A joyous perspective on the full moon
Neal Lipsitz and Alan Rosen
Citation: Lipsitz, N., & Rosen, A. (2022). A Joyous Perspective on the Full Moon. European Journal of Applied Positive Psychology, 6, 16, 1-7. https://www.nationalwellbeingservice.org/volumes/volume-6-2022/volume-6-article-16/
Processing dates: Submitted 10 February 2022; Resubmitted 28 September 2022; Accepted 4 October 2022; Published 24 December 2022
The full moon has been associated with negative events and behavior since antiquity. Many scientific studies of these negative phenomena have set out to prove these traditional beliefs to be true while other studies have attempted to prove them false. Such scientific endeavors continue to this day. The purpose of this article is not to support one side of this debate or the other. Rather, we turn the debate on its head by indicating a context in which the full moon is routinely associated with joy and celebration. These positive associations can also exist on a global scale, since all of the moon’s phases can be viewed in common the world over. By flipping the traditional perspective of the full moon on its head, we mirror the teachings of Positive Psychology as an approach to life that emphasizes flourishing and subjective well-being. The global nature of our claim can be seen as an asset for Positive Psychology as opposed to the criticisms that it is too individualistic in scope. Finally, it is Jewish tradition, culture, and customs as guided by the Jewish lunar calendar, that inspires us to think of the moon as a positive rather than a negative influence on human behavior, experience, and well-being.
Key Words: Positive Psychology, Lunar Effect, Celebration (or Joyful Celebration), Jewish Calendar, Full Moon
Neal Lipsitz is Associate Dean for Student Wellbeing and Director of Student Accessibility Services at the College of the Holy Cross in Worcester, Massachusetts, U.S.A. He is on the senior leadership team in the Division of Student Development, oversees Counseling, Health, Wellness, and Accessibility Services, and coordinates services for students with disabilities. Dr. Lipsitz is a licensed psychologist in the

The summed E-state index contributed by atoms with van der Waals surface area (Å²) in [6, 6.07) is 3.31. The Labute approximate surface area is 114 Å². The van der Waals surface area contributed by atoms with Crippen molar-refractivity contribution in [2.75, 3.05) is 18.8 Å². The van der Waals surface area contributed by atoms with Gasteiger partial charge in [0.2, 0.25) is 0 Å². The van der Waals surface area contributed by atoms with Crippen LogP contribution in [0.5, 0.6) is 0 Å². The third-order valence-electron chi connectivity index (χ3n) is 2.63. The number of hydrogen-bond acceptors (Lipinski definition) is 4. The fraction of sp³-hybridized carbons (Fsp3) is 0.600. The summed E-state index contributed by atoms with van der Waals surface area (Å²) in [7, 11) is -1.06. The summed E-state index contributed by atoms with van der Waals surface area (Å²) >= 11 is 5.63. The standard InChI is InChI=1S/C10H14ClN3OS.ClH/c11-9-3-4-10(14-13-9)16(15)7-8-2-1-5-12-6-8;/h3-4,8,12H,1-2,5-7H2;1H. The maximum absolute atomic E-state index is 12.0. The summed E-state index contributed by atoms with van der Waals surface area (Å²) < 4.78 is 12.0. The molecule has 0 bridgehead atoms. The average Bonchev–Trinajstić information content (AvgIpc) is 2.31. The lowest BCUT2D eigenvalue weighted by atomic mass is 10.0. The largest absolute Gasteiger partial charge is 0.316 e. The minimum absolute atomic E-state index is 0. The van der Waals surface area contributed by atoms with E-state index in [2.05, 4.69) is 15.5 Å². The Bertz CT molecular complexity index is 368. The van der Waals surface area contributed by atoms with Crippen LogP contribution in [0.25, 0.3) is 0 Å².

Commonwealth of Massachusetts. He presents at local and national conferences on many aspects of service provision to students with disabilities. A Distinguished Visiting Lecturer at Holy Cross, he currently teaches a year-long seminar on Positive Psychology; is co-author of published articles on counseling, mental health, psychology, disability services, and Holocaust testimony; and is co-editor of: Beyond the
Americans with Disabilities Act: Inclusive policy and practice for students with disabilities in higher education (2014).
Dr. Avraham (Alan) Rosen is the author or editor of fourteen books, including five related to the life and work of Elie Wiesel. He is most recently the author of The Holocaust’s Jewish Calendars: Keeping Time Sacred, Making Time Holy (Bloomington: Indiana UP, 2019), awarded the 2020 Yad Vashem International Book Prize for Holocaust Research; and the editor of Filled with Fire and Light: Unpublished Essays of Elie Wiesel (Schocken, 2021). He currently serves as the Project Scholar of the Elie Wiesel Living Archive/92NY. He has taught at universities, colleges, seminaries and yeshivahs in Israel and the United States, and has lectured regularly on Holocaust Literature, Testimony, and Jewish Religious Response at Yad Vashem’s International School for Holocaust Studies and other Holocaust study centers. Born and raised in Los Angeles, educated in Boston under the direction of Elie Wiesel, he lives in Jerusalem with his wife, children, and grandchildren.